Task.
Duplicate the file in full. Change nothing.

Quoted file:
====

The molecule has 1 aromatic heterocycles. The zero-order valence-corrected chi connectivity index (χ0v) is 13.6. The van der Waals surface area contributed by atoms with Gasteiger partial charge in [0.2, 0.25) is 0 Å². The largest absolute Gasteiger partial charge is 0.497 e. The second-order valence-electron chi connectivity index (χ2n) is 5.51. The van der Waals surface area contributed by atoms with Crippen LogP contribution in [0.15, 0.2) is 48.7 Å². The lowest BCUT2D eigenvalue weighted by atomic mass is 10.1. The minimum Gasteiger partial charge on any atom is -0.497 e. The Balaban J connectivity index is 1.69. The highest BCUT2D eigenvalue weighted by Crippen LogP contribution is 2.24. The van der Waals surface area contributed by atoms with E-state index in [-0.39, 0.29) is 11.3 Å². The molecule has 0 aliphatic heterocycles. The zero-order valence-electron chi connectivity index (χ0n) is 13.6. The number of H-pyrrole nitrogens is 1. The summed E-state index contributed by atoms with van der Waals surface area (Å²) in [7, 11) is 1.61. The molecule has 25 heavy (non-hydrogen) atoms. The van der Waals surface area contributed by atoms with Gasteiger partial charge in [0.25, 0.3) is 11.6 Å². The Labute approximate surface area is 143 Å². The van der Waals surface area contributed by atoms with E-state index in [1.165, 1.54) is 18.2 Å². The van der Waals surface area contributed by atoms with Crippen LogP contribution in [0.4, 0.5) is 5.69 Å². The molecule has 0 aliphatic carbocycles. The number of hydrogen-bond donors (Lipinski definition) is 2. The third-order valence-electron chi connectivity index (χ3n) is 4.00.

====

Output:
The molecule has 1 aromatic heterocycles. The zero-order valence-corrected chi connectivity index (χ0v) is 13.6. The van der Waals surface area contributed by atoms with Gasteiger partial charge in [0.2, 0.25) is 0 Å². The largest absolute Gasteiger partial charge is 0.497 e. The second-order valence-electron chi connectivity index (χ2n) is 5.51. The van der Waals surface area contributed by atoms with Crippen LogP contribution in [0.15, 0.2) is 48.7 Å². The lowest BCUT2D eigenvalue weighted by atomic mass is 10.1. The minimum Gasteiger partial charge on any atom is -0.497 e. The Balaban J connectivity index is 1.69. The highest BCUT2D eigenvalue weighted by Crippen LogP contribution is 2.24. The van der Waals surface area contributed by atoms with E-state index in [-0.39, 0.29) is 11.3 Å². The molecule has 0 aliphatic heterocycles. The zero-order valence-electron chi connectivity index (χ0n) is 13.6. The number of H-pyrrole nitrogens is 1. The summed E-state index contributed by atoms with van der Waals surface area (Å²) in [7, 11) is 1.61. The molecule has 25 heavy (non-hydrogen) atoms. The van der Waals surface area contributed by atoms with Gasteiger partial charge in [0.25, 0.3) is 11.6 Å². The Labute approximate surface area is 143 Å². The van der Waals surface area contributed by atoms with E-state index in [1.165, 1.54) is 18.2 Å². The van der Waals surface area contributed by atoms with Crippen LogP contribution in [0.4, 0.5) is 5.69 Å². The molecule has 0 aliphatic carbocycles. The number of hydrogen-bond donors (Lipinski definition) is 2. The third-order valence-electron chi connectivity index (χ3n) is 4.00.